The Evidence for Development by Design
by Jonathan Wells
A developing embryo is an amazing thing to watch. First, a single cell divides into many cells; then, with uncanny precision, those cells rearrange themselves into the basic shape of the animal, forming a gut in the process; and finally, small groups of cells form specific structures such as eyes and limbs.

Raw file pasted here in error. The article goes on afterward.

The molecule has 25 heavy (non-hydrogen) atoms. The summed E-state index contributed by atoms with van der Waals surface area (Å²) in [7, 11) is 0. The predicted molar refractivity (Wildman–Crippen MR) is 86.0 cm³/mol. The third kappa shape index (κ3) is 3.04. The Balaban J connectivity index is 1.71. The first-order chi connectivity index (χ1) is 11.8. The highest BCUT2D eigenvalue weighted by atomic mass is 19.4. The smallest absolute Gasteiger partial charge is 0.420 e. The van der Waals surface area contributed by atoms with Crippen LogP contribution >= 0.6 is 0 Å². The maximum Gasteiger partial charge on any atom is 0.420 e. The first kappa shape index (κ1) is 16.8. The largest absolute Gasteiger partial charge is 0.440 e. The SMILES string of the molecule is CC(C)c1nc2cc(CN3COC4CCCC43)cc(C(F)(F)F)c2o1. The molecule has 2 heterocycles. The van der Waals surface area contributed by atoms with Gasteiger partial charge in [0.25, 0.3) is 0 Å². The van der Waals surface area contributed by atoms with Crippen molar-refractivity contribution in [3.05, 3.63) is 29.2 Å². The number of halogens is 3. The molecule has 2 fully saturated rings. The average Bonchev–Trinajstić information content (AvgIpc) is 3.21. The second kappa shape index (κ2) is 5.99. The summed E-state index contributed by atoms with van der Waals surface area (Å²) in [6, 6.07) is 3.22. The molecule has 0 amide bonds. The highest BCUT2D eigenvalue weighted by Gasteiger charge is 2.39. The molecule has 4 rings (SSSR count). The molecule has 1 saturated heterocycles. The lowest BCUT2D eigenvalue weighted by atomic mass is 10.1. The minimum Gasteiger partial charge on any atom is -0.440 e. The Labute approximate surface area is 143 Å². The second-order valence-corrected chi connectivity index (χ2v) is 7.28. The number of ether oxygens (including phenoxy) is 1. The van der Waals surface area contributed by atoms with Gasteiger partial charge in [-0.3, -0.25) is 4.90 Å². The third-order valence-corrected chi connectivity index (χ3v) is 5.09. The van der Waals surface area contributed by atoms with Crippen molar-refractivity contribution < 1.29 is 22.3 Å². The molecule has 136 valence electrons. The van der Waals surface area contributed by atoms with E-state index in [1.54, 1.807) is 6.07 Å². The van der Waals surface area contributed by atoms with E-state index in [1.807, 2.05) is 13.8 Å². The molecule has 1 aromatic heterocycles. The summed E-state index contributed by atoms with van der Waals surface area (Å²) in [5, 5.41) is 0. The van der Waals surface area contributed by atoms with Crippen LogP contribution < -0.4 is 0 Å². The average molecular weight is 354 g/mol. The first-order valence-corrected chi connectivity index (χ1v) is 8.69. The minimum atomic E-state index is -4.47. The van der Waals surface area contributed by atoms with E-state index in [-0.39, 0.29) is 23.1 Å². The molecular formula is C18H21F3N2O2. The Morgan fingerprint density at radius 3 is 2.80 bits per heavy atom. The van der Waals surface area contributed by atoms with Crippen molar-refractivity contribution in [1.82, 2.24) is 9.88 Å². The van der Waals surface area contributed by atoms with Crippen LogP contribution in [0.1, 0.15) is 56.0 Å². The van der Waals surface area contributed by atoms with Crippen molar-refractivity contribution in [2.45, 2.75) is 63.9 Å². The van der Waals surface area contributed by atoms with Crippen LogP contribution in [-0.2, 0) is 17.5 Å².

As a developmental biologist, I study embryos primarily by perturbing their development. I am constantly impressed by their resilience: despite my interference, a surprising number of them develop to adulthood. Remarkably, although my interference may introduce various deformities, the basic endpoint of development nev . . .
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